Gujaratis are known to purchase some of the best quality black tea in India for their personal consumption. Any list of Indian chai recipes would be incomplete without mentioning the local way of preparing tea. The tea here is eternally boiling while other things like green cardamom and ginger are chopped up and ground before being added. Another popular home remedy for tea is called Ukado- ginger, mint and lemongrass are added to boiling milk and is a good concoction for feeling refreshed instantly. An interesting fact is that the ‘Rabari’ tribe holds monopoly on more or less every tea stall in Gujarat.
Here the tea generally simmers on low to medium heat with the milk, water and tea leaves having already been added. An instant addition on completion is sugar. Different regions here add a number of spices to their tea but the common ones are the usual suspects like cinnamon, clove and cardamom. Pepper powder and ginger powder are also usually used. One common sight is seeing people drinking from their saucers as compared to sipping from cups or glasses.
Indian chai recipes (East)
It is expected that the best black tea producing region of India would definitely have its own ways of preparing tea. Original tea lovers would argue that this quality of tea is best drunk with only milk and sugar/ honey to fully experience the briskness and malty notes. Spices can be added as per personal preferences.
The people of this state, and in particular Kolkata, can be arguably called the biggest collection of tea loyalists, snobs and purists. Bengalis are also known for their love of Darjeeling tea- famous all over the world for its flavours and aroma and addition of spices would just spoil the originality of the tea. A tea lover in these parts will generally drink the same type of tea throughout his/her lifetime. That’s how fiercely tea is admired in Bengal.
Being a massive country, Indians have many more ways of preparing tea and this is by no means an exhaustive list of such recipes. Finally, let us have a look at some of the health benefits associated with drinking Indian chai.
Health benefits of Indian chai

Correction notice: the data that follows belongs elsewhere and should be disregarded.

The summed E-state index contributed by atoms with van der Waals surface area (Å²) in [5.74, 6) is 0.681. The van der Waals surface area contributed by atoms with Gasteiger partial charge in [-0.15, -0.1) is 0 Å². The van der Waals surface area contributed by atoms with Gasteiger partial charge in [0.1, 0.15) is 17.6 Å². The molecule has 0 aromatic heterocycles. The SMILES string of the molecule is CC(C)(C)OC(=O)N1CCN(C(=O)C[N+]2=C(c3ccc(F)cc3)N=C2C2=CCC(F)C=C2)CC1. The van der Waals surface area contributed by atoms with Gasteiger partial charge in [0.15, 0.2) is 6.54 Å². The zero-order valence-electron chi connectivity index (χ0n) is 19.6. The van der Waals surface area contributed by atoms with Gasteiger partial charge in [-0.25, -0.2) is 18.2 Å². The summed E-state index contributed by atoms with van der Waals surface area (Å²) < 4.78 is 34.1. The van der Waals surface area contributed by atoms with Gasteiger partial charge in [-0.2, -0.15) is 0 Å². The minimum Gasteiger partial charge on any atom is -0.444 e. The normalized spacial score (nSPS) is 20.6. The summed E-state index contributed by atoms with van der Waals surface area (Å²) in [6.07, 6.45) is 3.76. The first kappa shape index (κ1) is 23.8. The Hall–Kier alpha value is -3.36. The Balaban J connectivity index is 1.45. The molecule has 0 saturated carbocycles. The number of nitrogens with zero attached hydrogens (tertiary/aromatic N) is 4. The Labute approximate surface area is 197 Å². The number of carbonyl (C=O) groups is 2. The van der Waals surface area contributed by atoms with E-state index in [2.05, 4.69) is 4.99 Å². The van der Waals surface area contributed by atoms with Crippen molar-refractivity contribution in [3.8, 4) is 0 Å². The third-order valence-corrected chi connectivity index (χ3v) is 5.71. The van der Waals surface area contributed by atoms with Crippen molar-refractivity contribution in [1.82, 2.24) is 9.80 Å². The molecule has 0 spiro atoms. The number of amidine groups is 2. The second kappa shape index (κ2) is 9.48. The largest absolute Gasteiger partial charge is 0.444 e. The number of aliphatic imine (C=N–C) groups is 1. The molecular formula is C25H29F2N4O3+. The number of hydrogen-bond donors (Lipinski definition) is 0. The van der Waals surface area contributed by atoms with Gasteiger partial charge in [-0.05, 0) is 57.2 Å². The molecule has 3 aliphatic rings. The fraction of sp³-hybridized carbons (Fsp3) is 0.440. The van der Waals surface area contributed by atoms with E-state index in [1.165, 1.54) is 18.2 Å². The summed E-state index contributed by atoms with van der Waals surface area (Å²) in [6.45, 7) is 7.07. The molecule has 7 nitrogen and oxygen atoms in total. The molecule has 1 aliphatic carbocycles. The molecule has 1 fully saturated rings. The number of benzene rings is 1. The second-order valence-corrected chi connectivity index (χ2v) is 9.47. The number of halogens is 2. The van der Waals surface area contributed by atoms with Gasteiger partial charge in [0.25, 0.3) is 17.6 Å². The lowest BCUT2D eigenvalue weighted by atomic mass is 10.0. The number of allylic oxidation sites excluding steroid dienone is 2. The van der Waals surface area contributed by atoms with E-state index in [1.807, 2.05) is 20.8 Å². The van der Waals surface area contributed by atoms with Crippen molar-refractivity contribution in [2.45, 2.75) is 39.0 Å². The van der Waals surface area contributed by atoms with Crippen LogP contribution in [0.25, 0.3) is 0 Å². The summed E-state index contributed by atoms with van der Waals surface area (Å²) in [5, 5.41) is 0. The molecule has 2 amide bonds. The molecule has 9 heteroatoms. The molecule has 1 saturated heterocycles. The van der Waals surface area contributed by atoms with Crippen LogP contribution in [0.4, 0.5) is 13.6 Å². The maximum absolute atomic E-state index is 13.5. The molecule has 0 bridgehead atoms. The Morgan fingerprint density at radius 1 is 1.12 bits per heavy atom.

Ginger (soothing effect on stomach), cardamom (nausea/ diarrhea prevention) and black pepper (triggers secretion of digestive enzymes in pancreas) all have properties which help aid digestion.
Past research has shown that ginger and ibuprofen have quite a few common properties. Cinnamon bark essential oil and clove oil also have anti-inflammatory signs.
There are a great many number of antioxidants in tea called polyphenols. These are said to be more prevalent in tea as compared to even fruits and vegetables. These help the body to get rid of the free radicals that are responsible for cell damage.
Both cardamom and ginger improve circulation and give a boost to the immune system in the body. The former is also said to benefit the heart, kidney and lungs while the latter helps with motion sickness as well.
The tannins present in tea are known to dilate blood vessels. This helps to regulate blood pressure and heart rate. Spices like clove and cardamom lower the bad cholesterol level and increase the good cholesterol levels. This helps to reduce the plaque formation of the arterial blocks.
Tea, on its own, has the best of both worlds as far as taste buds and health are concerned. The addition of various spices and nuts not only gives a different taste, but also bolsters the health benefits of tea. We hope you try your hand at making tea with these sorts of additives and then letting us know of your experience in the comments section below.